Wayne Joseph’s Blog

Running with the Big Dog

Retired Waiakea High english teacher, Corliss Yamaki, is a cancer survivor

“Don’t put food in your mouth, if you have food in your mouth” are words that Corliss Yamaki tries to live by.

For years Yamaki has struggled with the ups and downs of weight and with it the battles of good and bad health.

Yamaki was born and raised in Hilo and is a 1961 graduate of Hilo High School

“We just celebrated our 50th class reunion last October,” she said.  “I’ll be turning 69 in July.”

In 1992 Yamaki noticed one of the warning signs of cancer and was given two biopsies before being diagnosed with bladder cancer.

“I was stunned because I didn’t fit the profile, which was white male, middle aged, overweight, heavy smoker and heavy drinker,” Yamaki said.

In fact, the only thing that matched Yamaki’s profile was being overweight.

At the time Yamaki was an English teacher and she waited until the end of the school year to schedule her surgery.

“My son was graduating that year from Waiakea High School so I waited until the end of June to go to Queens Hospital to have my surgery done,” she said.

Yamaki was one of the lucky ones as the post-op biopsies revealed no cancer cells anywhere in her lymphatic system.

“The doctor told me I was cured and I had no radiation, no chemo,” she said.  “I just had to have scans and sonograms every six months for the next 5 years.”

Yamaki was back in school the fall of ’92 and took with her a ‘souvenir ostomy’ as a results of her ordeal.

“It’s almost like having a prosthesis and it takes adjustment, mainly in attitude,” Yamaki said of her ostomy.

As a result of being a diabetic Yamaki found herself with numerous side effects, mostly infections.

“I’m not on insulin, but being diabetic just complicates things,” Yamaki said.

Following her surgery Yamaki began to gain more weight as she didn’t want to strain her body, especially her mid section.

With the weight gain also came an increase in her medications, not only for the diabetes, but also for hypertension and cholesterol.

What changed everything for Yamaki were regular exercise and an awareness of what she consumed.

“I joined Curves and worked out three times a week,” she said.  “In 2007 I joined Weight Watchers because HMSA offered a deal where it would pay for the initial fee and three sessions.”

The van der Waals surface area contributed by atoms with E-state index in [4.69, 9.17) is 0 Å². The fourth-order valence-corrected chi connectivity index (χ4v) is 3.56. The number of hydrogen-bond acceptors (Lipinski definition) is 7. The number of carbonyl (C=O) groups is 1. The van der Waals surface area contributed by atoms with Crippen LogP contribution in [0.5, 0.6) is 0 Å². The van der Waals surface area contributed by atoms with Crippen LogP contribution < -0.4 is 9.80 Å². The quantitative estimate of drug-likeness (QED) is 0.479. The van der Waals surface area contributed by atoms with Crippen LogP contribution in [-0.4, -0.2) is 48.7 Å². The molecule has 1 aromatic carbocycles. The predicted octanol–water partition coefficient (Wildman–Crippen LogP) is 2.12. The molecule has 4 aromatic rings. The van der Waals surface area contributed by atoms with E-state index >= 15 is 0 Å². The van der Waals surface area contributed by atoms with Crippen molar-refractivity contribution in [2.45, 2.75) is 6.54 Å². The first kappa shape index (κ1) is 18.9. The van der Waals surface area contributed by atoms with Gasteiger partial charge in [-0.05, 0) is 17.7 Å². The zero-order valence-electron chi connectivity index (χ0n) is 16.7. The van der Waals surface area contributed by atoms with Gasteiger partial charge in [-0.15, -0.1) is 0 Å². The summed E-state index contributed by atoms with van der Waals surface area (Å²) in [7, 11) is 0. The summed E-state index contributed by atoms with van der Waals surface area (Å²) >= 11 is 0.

Yamaki, with diet and exercise, began to see a change in her health and became encouraged in the progress she made.

“I found myself simply doing it and I was in control of how much and what went into my mouth,” she said.  “I ate lots of vegetables and fruits that I liked and minimized the carbs and meats.”

It was during these transition days that Yamaki became extra motivated with the upcoming wedding of her son.

“I decided I didn’t want to wear a tent to my son’s wedding, so I worked harder at losing weight,” Yamaki said.

“It was during this time that I also resumed hula at the Kamana Senior program,” she said.  “In all, I lost nearly 40 pounds.”

Yamaki is the first to admit that weight continues to be a struggle for her as she is on a ‘rollercoaster’ ride in the endless battle to stay healthy and fit.

“I wish I could say that I’ve reached my goal, but I still have another 30 pounds to go,” she said.

Yamaki has made other changes in her life, postponing hula while adding Golden Zumba to her weekly schedule.

“I work out less at Curves and have added Zumba twice a week which gives me a good workout each time,” Yamaki said. 

Due to her bad knees she has decided not to run/jog, but has added walking to her routine.

“All in all I feel pretty good,” she said of her weekly exercise routine.

Yamaki has also learned quite a bit about eating.

“It’s all about portion control and making good choice,” she said.  “Weight Watchers advocates no deprivation, just common sense.  If you can, use chopsticks when eating as you tend to eat smaller bites and portions are slower.”

Yamaki has decided to take control of her health and in the process has lost 40 pounds which has made a difference in her life.   She no longer needs many of the medications she was once on and has reduced the strength of other medications.

With age, other health issues have cropped up in her life and she is discovering that diet and exercise does make a difference in life.